updated 12/5/2005 12:30:17 PM ET 2005-12-05T17:30:17

RealNetworks Inc. will launch a Web-based version of its Rhapsody subscription music service, becoming the latest company hoping to capitalize on growing consumer interest in software and services that can be accessed anywhere via the Internet.

The Web-based Rhapsody service will let users listen to the songs from its catalog over the Internet without downloading the desktop application that is currently required.

That will open Seattle-based RealNetworks' service up to people using Apple Computer Inc. or Linux-based systems.

The system, which is launching Monday in test form, also makes it easier for people who already have the service to use it even when they aren't at their own computers.

However, the Web-based Rhapsody will only let people stream the music.  Anyone wishing to download and buy a song will still need to have the Rhapsody application on a personal computer.

Rhapsody lets people listen to up to 25 songs per month for free, or an unlimited number if they buy one of its paid programs.

RealNetworks Chief Executive Rob Glaser said the company won't be disappointed if most people using the Web-based service choose only to listen to their free allotment of songs, rather than buying a subscription.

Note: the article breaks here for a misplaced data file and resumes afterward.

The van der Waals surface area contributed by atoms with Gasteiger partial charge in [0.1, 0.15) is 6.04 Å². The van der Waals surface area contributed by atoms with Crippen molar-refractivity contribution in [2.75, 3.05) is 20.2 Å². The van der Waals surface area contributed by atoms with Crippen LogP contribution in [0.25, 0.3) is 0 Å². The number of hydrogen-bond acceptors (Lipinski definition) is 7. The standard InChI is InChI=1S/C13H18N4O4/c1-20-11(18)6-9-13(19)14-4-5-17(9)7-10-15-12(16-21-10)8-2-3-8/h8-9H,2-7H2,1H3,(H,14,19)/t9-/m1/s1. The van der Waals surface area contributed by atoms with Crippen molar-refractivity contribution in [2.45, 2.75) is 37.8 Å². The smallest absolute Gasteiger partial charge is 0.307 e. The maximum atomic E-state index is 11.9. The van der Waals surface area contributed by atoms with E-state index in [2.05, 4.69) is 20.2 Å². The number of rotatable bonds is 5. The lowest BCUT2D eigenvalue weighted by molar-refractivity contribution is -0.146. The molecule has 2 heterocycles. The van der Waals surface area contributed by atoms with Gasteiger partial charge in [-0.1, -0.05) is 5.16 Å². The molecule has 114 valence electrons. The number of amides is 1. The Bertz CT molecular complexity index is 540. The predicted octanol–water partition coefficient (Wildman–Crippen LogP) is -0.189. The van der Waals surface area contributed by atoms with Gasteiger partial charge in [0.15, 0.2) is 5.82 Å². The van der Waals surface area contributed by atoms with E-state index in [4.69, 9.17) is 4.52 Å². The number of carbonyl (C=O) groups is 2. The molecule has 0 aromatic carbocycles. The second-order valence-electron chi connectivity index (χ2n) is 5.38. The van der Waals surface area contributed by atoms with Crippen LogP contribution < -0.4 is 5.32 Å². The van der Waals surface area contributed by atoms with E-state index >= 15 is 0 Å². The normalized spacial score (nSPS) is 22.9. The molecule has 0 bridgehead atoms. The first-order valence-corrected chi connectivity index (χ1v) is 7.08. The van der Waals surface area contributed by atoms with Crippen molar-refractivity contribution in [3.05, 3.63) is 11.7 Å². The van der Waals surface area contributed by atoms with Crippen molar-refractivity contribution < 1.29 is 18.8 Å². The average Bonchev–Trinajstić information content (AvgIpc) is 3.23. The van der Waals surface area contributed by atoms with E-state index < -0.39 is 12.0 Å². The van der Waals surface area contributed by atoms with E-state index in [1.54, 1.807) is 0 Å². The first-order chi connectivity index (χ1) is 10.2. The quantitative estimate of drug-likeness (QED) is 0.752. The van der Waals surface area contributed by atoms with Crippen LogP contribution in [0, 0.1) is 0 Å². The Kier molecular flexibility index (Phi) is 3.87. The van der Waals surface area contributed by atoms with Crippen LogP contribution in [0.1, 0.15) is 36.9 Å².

"If it turns out the vast majority decide they want to listen for free that's great because the Internet advertising market is doing pretty well, too," he said.

Along with its new Web offering, RealNetworks also unveiled the first step toward longer term plans to get other companies to use the Rhapsody service on their sites.  For example, a Web site devoted to the songwriter Elliott Smith might eventually be able to offer users the chance to listen to Smith's songs on their site, via Rhapsody.

For now, however, Glaser said the service will only be able to offer a link from another site to the Rhapsody service, and users will have to log in with a Rhapsody account to hear the songs.

Glaser said company is hoping to have the more sophisticated offering in the first half of next year.

Copyright 2005 The Associated Press. All rights reserved. This material may not be published, broadcast, rewritten or redistributed.

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